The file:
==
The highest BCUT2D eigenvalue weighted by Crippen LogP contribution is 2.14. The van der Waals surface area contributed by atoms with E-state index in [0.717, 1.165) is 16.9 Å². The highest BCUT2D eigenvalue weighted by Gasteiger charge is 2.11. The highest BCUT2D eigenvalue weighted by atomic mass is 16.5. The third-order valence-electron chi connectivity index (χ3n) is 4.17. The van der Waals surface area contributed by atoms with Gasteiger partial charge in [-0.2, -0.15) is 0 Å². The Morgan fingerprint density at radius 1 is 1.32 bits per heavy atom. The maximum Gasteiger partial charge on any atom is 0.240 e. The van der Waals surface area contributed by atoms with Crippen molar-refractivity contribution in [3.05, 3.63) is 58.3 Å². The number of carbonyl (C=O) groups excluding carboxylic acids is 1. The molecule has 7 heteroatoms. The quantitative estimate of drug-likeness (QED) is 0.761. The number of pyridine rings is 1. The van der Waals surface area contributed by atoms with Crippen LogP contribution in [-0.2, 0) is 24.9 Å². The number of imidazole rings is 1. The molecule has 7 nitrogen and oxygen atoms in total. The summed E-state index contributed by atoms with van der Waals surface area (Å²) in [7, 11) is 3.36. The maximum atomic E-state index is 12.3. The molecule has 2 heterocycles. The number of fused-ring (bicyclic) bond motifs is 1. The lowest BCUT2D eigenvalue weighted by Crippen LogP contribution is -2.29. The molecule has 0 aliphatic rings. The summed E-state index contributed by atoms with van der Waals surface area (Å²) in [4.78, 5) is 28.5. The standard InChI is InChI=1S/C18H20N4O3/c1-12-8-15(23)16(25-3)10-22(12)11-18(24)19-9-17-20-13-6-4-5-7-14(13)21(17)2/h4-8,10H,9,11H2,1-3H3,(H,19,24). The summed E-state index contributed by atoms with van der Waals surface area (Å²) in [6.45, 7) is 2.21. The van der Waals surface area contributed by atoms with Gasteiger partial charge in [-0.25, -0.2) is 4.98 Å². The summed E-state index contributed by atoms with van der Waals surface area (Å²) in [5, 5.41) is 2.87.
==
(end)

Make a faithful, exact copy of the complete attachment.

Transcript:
The highest BCUT2D eigenvalue weighted by Crippen LogP contribution is 2.14. The van der Waals surface area contributed by atoms with E-state index in [0.717, 1.165) is 16.9 Å². The highest BCUT2D eigenvalue weighted by Gasteiger charge is 2.11. The highest BCUT2D eigenvalue weighted by atomic mass is 16.5. The third-order valence-electron chi connectivity index (χ3n) is 4.17. The van der Waals surface area contributed by atoms with Gasteiger partial charge in [-0.2, -0.15) is 0 Å². The Morgan fingerprint density at radius 1 is 1.32 bits per heavy atom. The maximum Gasteiger partial charge on any atom is 0.240 e. The van der Waals surface area contributed by atoms with Crippen molar-refractivity contribution in [3.05, 3.63) is 58.3 Å². The number of carbonyl (C=O) groups excluding carboxylic acids is 1. The molecule has 7 heteroatoms. The quantitative estimate of drug-likeness (QED) is 0.761. The number of pyridine rings is 1. The van der Waals surface area contributed by atoms with Crippen LogP contribution in [-0.2, 0) is 24.9 Å². The number of imidazole rings is 1. The molecule has 7 nitrogen and oxygen atoms in total. The summed E-state index contributed by atoms with van der Waals surface area (Å²) in [7, 11) is 3.36. The maximum atomic E-state index is 12.3. The molecule has 2 heterocycles. The number of fused-ring (bicyclic) bond motifs is 1. The lowest BCUT2D eigenvalue weighted by Crippen LogP contribution is -2.29. The molecule has 0 aliphatic rings. The summed E-state index contributed by atoms with van der Waals surface area (Å²) in [4.78, 5) is 28.5. The standard InChI is InChI=1S/C18H20N4O3/c1-12-8-15(23)16(25-3)10-22(12)11-18(24)19-9-17-20-13-6-4-5-7-14(13)21(17)2/h4-8,10H,9,11H2,1-3H3,(H,19,24). The summed E-state index contributed by atoms with van der Waals surface area (Å²) in [6.45, 7) is 2.21. The van der Waals surface area contributed by atoms with Gasteiger partial charge in [-0.25, -0.2) is 4.98 Å². The summed E-state index contributed by atoms with van der Waals surface area (Å²) in [5, 5.41) is 2.87.